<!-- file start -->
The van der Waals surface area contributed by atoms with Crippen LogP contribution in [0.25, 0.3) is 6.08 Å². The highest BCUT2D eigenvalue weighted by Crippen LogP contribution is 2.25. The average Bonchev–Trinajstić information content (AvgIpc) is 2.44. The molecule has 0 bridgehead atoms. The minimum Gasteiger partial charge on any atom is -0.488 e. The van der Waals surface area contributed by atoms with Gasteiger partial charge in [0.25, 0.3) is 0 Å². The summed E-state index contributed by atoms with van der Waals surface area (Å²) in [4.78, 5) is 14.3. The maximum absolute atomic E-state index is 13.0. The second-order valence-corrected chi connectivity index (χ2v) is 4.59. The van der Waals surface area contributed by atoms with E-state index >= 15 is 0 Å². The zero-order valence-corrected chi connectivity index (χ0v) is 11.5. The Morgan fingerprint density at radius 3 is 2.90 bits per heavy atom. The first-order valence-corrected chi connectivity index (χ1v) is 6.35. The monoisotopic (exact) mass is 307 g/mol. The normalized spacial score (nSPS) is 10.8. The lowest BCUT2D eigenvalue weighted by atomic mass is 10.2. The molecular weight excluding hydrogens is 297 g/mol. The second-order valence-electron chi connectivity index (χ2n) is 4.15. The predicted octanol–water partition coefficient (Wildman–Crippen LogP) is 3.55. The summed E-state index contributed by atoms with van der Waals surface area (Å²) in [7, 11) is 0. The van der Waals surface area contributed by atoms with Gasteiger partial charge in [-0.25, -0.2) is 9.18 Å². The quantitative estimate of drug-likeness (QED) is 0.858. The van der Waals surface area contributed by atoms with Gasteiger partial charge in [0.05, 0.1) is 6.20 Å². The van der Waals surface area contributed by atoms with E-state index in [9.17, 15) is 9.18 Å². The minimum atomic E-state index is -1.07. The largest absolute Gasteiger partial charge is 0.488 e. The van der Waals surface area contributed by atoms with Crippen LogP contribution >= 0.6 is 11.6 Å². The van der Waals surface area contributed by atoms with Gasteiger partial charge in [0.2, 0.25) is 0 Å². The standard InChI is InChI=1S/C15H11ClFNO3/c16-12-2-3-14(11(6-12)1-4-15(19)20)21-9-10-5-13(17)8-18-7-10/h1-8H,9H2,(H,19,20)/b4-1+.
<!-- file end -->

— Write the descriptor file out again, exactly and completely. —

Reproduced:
The van der Waals surface area contributed by atoms with Crippen LogP contribution in [0.25, 0.3) is 6.08 Å². The highest BCUT2D eigenvalue weighted by Crippen LogP contribution is 2.25. The average Bonchev–Trinajstić information content (AvgIpc) is 2.44. The molecule has 0 bridgehead atoms. The minimum Gasteiger partial charge on any atom is -0.488 e. The van der Waals surface area contributed by atoms with Gasteiger partial charge in [0.25, 0.3) is 0 Å². The summed E-state index contributed by atoms with van der Waals surface area (Å²) in [4.78, 5) is 14.3. The maximum absolute atomic E-state index is 13.0. The second-order valence-corrected chi connectivity index (χ2v) is 4.59. The van der Waals surface area contributed by atoms with E-state index >= 15 is 0 Å². The zero-order valence-corrected chi connectivity index (χ0v) is 11.5. The Morgan fingerprint density at radius 3 is 2.90 bits per heavy atom. The first-order valence-corrected chi connectivity index (χ1v) is 6.35. The monoisotopic (exact) mass is 307 g/mol. The normalized spacial score (nSPS) is 10.8. The lowest BCUT2D eigenvalue weighted by atomic mass is 10.2. The molecular weight excluding hydrogens is 297 g/mol. The second-order valence-electron chi connectivity index (χ2n) is 4.15. The predicted octanol–water partition coefficient (Wildman–Crippen LogP) is 3.55. The summed E-state index contributed by atoms with van der Waals surface area (Å²) in [7, 11) is 0. The van der Waals surface area contributed by atoms with Gasteiger partial charge in [-0.25, -0.2) is 9.18 Å². The quantitative estimate of drug-likeness (QED) is 0.858. The van der Waals surface area contributed by atoms with Gasteiger partial charge in [0.05, 0.1) is 6.20 Å². The van der Waals surface area contributed by atoms with E-state index in [9.17, 15) is 9.18 Å². The minimum atomic E-state index is -1.07. The largest absolute Gasteiger partial charge is 0.488 e. The van der Waals surface area contributed by atoms with Crippen LogP contribution >= 0.6 is 11.6 Å². The van der Waals surface area contributed by atoms with Gasteiger partial charge in [0.2, 0.25) is 0 Å². The standard InChI is InChI=1S/C15H11ClFNO3/c16-12-2-3-14(11(6-12)1-4-15(19)20)21-9-10-5-13(17)8-18-7-10/h1-8H,9H2,(H,19,20)/b4-1+.